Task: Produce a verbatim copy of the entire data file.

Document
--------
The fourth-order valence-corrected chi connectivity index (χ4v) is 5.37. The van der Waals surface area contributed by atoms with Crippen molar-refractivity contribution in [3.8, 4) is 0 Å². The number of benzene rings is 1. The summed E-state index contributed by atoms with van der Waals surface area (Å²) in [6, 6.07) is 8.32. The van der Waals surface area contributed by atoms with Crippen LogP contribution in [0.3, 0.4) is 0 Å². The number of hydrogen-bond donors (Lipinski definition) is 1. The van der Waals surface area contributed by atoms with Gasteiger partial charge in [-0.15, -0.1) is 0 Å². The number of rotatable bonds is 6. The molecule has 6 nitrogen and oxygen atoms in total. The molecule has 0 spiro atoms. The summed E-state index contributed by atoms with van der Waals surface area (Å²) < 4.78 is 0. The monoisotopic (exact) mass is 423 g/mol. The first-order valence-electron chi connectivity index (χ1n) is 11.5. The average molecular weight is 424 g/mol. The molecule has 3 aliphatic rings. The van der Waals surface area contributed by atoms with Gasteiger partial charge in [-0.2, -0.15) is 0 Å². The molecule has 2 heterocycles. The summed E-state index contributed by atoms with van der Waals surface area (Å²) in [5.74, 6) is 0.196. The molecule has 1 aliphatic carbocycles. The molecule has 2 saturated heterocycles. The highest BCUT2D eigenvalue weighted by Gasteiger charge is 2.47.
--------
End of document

The fourth-order valence-corrected chi connectivity index (χ4v) is 5.37. The van der Waals surface area contributed by atoms with Crippen molar-refractivity contribution in [3.8, 4) is 0 Å². The number of benzene rings is 1. The summed E-state index contributed by atoms with van der Waals surface area (Å²) in [6, 6.07) is 8.32. The van der Waals surface area contributed by atoms with Crippen LogP contribution in [0.3, 0.4) is 0 Å². The number of hydrogen-bond donors (Lipinski definition) is 1. The van der Waals surface area contributed by atoms with Gasteiger partial charge in [-0.15, -0.1) is 0 Å². The number of rotatable bonds is 6. The molecule has 6 nitrogen and oxygen atoms in total. The molecule has 0 spiro atoms. The summed E-state index contributed by atoms with van der Waals surface area (Å²) < 4.78 is 0. The monoisotopic (exact) mass is 423 g/mol. The first-order valence-electron chi connectivity index (χ1n) is 11.5. The average molecular weight is 424 g/mol. The molecule has 3 aliphatic rings. The van der Waals surface area contributed by atoms with Gasteiger partial charge in [-0.2, -0.15) is 0 Å². The molecule has 2 heterocycles. The summed E-state index contributed by atoms with van der Waals surface area (Å²) in [5.74, 6) is 0.196. The molecule has 1 aliphatic carbocycles. The molecule has 2 saturated heterocycles. The highest BCUT2D eigenvalue weighted by Gasteiger charge is 2.47.